When you bring your car into your dealership for routine maintenance or repair, it’s possible that a service department employee will take your car for a test drive before you pick it up.
But what happens if the test drive goes awry and your car winds up in a collision? Or if said dealership employee gets caught speeding? Will your auto insurance cover this? And how might it impact your premium?
We break down the different scenarios for dealership-related accidents and how they affect your insurance.
When it’s not the dealership employee’s fault
If a dealership employee is out test driving your car and they get into an accident that’s not their fault, such as being rear-ended, then your insurance company won’t be responsible for paying out damages to the other driver(s), and your insurance premium won’t be affected.
Though insurance providers will usually cover the damages for this type of accident, your province of residence determines how that will happen, says Anne Marie Thomas, director of consumer and industry relations at the Insurance Bureau of Canada.
Ontario, Quebec, Nova Scotia, New Brunswick, and Prince Edward Island are provinces with a “no-fault” auto insurance model. This means that all drivers involved in a collision contact their respective insurance companies to make a claim and receive damages — even if they didn’t cause the crash.
The insurance provider provides coverage to the policyholder and then determines how much fault they should be assigned. In Ontario, if you’re determined to be anywhere from 0% to 25% at fault for the accident, an at-fault collision will be listed on your driving record but your premium shouldn't increase. If you’re found to be 25% or more at fault for the accident, you could see an increase in your premium come renewal time.
When it is the dealership employee’s fault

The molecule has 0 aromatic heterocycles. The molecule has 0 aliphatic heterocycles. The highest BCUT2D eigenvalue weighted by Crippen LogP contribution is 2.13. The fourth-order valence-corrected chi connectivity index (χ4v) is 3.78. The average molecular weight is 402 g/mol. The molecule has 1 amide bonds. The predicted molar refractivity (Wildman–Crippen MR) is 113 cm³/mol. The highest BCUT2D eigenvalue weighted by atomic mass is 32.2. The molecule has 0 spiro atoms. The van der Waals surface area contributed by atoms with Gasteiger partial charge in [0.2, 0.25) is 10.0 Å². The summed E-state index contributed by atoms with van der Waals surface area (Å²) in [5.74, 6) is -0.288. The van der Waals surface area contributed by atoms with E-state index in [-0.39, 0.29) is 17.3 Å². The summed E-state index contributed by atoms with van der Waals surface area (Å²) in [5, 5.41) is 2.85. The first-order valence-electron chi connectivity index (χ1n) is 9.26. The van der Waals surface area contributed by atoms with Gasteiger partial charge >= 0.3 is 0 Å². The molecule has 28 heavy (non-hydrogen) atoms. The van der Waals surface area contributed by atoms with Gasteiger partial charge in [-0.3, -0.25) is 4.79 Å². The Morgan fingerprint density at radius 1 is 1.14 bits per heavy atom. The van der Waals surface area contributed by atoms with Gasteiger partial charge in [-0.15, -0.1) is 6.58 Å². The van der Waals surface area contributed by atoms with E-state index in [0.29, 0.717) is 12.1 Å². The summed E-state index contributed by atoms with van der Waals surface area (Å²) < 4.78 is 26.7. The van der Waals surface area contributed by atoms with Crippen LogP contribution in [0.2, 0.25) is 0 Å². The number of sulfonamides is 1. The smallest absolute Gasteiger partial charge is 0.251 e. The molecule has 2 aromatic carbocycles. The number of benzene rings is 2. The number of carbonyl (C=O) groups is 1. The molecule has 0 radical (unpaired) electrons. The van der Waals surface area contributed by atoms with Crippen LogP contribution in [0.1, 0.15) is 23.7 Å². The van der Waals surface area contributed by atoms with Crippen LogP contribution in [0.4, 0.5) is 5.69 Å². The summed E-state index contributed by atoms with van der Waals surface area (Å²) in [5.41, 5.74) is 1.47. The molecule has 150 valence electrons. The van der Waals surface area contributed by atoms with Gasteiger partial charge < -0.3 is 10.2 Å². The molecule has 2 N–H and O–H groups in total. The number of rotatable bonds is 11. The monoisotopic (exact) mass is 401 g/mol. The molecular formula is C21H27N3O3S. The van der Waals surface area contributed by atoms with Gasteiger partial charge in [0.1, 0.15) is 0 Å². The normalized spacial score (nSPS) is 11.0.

When the dealership employee is responsible for an accident while behind your wheel, there are a few moving parts to consider.
In this case, Thomas says that the dealership should be the one to pay for the accident, and that most dealerships have commercial insurance that covers this type of scenario.
You should report the accident to your insurance provider, and it will work out how best to resolve the damages. Your insurance policy would respond, but the dealership’s commercial insurance policy will ultimately be responsible for reimbursing your carrier — which could mean settling the cost of the damage outside of a claim.
As long as there’s proof that the damage occurred while the dealership was in possession of your vehicle, your premium won’t be affected. Similarly, if a dealership employee is pulled over while driving your vehicle for something like speeding, and receives a ticket from the police, this would not affect your insurance premium since you weren’t the one behind the wheel. The ticket would go on the dealership employee’s driving record, not yours.
How to protect against possible dealership damage
A dealership is required to obtain your consent before driving your vehicle, Thomas says. A dealership’s work order often contains this consent agreement. Read that part of the work order carefully and see if it says anything about what happens if there’s an accident with your car. If not, ask the dealership about this.
Not all dealerships hand out work orders every time you bring your vehicle in, and it’s somewhat implied that someone may test drive the vehicle before returning it to you.
“I would assume that every single time I take my car in for a repair, I would hope they’ve driven it before I do,” Thomas says.
Asking your dealership about what happens if there’s an accident while the vehicle is in its possession is always a good idea. Thomas also recommends drivers invest in collision insurance to protect against at-fault accidents. It’s some extra money but could save you a lot in the long run. While it’s rare for something to happen to your vehicle while it’s in a dealership’s care, knowing how to deal with the worst-case scenario is always reassuring.
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